The discriminatory practices of the occupation prevent natural growth and the enjoyment of basic human rights. For instance, almost all housing permits are arbitrarily denied, and as a result thousands of Palestinian homes are demolished, affecting the life of countless families. At the same time Palestinians’ natural resources are expropriated by the State of Israel; water and land are confiscated and used exclusively for the illegal settlements. Official occupation policy – sanctioned by the Israeli Supreme Court – has made Palestinians in the oPt dependent on Israel for the supply of basic needs such as electricity and water.

The violation of Palestinians’ freedom of movement is another illustrative example of the discriminatory regime. The illegal construction of the ‘annexation wall’, the system of restricted roads (exclusively for the benefit of settlers), the hundreds of checkpoints and barriers, the seam zones and closed military areas, all contribute to a pervasive system of fragmentation, which is depriving the Palestinian population of their basic rights: to access their agricultural lands, to reach their work, schools or even to receive medical treatment or give birth in hospital.

(c) In Gaza, the regime of discrimination and denial of fundamental human rights has taken the features of an illegal closure, which was progressively imposed on the territory. The closure has been tightened after the Hamas take-over and since June 2007 Israel has virtually isolated the Gaza Strip and its inhabitants from the outside world. Despite its legal obligations under international law, Israel continues to collectively punish the 1,7 million citizens of Gaza, regarded as ‘enemy aliens’. This illegal closure, and the effects of Israel’s offensive on the Gaza Strip of 27 December 2008 – 18 January 2009, has resulted in unprecedented devastation. An entire population has been reduced to dependency on international aid. The humanitarian crisis now affecting the Gaza Strip is deliberate, man-made, and wholly preventable. It is the result of a policy put in place and enforced by the Israeli government with the silent complicit approval of the international community.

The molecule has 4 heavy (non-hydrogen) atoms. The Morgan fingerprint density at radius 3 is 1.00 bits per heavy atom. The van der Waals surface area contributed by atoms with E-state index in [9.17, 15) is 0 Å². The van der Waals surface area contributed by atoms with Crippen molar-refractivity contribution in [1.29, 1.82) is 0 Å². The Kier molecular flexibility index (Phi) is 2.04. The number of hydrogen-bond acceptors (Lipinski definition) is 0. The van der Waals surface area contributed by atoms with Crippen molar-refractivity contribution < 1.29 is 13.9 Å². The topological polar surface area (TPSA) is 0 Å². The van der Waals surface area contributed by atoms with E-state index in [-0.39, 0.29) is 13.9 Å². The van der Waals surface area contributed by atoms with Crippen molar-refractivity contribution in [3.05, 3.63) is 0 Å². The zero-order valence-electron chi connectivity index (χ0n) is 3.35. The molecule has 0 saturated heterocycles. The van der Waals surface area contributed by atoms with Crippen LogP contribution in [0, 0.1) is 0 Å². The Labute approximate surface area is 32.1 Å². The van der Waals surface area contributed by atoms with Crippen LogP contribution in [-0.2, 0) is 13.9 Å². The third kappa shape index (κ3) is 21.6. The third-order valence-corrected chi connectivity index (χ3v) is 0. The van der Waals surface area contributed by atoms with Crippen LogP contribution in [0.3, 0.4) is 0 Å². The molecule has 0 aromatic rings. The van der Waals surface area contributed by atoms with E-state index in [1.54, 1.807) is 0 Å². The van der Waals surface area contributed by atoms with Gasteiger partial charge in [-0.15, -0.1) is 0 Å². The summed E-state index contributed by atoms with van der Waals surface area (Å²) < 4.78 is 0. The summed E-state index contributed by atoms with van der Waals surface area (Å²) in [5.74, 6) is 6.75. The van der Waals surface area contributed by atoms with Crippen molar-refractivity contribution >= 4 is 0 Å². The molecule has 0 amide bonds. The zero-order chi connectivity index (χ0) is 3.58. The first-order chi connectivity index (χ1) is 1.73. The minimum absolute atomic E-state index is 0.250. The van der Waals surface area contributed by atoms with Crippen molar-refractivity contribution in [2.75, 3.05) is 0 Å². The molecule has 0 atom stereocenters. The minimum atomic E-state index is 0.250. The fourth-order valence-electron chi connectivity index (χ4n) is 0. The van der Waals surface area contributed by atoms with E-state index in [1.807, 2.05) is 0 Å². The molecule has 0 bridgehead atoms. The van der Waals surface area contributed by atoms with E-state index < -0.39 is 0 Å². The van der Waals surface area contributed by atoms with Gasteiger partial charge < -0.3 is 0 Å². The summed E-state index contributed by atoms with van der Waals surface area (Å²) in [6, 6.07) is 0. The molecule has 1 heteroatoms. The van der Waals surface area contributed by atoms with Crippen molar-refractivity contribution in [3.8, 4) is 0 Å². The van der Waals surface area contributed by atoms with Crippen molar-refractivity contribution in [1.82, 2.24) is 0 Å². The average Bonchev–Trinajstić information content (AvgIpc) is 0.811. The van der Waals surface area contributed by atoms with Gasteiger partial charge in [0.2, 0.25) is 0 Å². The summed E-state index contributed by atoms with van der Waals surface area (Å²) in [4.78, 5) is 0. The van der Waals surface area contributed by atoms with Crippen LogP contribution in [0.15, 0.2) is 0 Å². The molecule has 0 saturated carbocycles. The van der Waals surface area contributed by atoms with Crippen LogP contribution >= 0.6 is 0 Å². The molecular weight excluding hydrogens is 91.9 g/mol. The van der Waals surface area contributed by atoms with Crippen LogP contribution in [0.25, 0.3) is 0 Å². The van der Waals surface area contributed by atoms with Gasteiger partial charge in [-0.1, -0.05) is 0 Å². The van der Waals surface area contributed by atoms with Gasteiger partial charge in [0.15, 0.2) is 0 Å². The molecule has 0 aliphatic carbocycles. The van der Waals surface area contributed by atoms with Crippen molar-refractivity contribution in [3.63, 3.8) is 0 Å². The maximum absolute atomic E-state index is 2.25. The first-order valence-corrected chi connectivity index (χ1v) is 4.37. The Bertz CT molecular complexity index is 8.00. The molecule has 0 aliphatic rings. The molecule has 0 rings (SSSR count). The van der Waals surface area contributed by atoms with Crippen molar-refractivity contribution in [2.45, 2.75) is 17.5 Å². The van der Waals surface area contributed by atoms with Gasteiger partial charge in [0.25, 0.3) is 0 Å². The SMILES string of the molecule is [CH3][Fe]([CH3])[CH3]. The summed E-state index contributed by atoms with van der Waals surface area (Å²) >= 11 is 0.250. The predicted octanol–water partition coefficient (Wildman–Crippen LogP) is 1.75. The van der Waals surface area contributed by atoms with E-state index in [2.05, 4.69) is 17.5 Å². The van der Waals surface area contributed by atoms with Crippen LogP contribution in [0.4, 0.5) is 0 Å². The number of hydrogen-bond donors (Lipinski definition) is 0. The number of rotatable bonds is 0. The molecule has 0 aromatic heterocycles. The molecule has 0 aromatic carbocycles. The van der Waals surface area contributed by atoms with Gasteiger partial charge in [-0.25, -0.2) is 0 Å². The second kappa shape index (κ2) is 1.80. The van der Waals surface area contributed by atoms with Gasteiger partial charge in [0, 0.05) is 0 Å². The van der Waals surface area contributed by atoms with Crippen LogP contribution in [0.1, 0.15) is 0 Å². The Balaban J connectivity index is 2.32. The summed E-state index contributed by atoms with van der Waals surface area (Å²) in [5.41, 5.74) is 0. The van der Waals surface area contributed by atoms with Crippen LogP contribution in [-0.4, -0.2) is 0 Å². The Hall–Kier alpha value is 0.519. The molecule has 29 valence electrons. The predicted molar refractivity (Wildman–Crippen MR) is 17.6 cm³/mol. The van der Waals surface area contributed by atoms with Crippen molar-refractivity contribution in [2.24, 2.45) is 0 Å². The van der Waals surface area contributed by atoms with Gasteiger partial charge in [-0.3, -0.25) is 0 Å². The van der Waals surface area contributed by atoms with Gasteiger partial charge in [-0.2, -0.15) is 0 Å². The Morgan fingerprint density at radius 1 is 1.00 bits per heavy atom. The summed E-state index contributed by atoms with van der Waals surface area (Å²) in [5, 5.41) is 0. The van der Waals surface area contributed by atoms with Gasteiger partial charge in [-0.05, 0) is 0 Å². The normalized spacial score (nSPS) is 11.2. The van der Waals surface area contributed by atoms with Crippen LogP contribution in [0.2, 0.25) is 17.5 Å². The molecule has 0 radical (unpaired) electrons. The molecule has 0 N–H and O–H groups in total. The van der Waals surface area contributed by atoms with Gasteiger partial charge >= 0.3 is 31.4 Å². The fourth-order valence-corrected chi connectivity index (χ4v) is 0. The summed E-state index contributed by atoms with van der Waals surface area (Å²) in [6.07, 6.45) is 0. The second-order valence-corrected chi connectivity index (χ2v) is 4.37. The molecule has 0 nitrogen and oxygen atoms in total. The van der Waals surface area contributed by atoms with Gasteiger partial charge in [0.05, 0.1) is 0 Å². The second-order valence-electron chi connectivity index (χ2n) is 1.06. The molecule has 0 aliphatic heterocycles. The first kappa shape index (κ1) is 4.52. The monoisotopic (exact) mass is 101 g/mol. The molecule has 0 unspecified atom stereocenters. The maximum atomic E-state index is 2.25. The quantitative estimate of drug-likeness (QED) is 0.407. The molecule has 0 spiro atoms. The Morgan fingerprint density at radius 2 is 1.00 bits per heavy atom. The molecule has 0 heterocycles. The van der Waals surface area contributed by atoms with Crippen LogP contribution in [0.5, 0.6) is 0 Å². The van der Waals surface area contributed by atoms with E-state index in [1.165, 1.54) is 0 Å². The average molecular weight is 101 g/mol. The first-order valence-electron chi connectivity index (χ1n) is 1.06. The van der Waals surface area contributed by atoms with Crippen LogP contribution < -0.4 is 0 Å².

The crime of persecution is a crime under international law that gives rise to individual criminal responsibility. It is also included in the Statute of the International Criminal Court as a crime against humanity. Moreover, as a crime with customary international law status, persecution can be investigated and prosecuted by any State under the principle of universal jurisdiction.

Unfortunately there have been two consistent features of Israel’s occupation: violation of international law, and impunity for these actions. As noted by the UN Fact Finding Mission on the Gaza Conflict, the “prolonged situation of impunity has created a justice crisis in the OPT that warrants action”. International bodies and individual States have the duty not to collaborate with an unlawful, discriminatory, apartheid regime, and to stop their economic support and cut their commercial relations with it. Israel shall not continue to be rewarded by the international community by means of advantageous economic agreements.

It is our hope that the Russell Tribunal will contribute to raise awareness on Israel’s discriminatory policy against the Palestinian people and will help the international community to take the needed step forward in the direction of justice. It is time for the international community to comply with its legal obligations: those responsible for the systematic human rights’ violation and disregard of international law must be brought to justice.


Raji Sourani is the and director of the Palestinian Centre for Human Rights, which he founded in 1995 with a group of fellow lawyers and human rights activists in the Gaza Strip.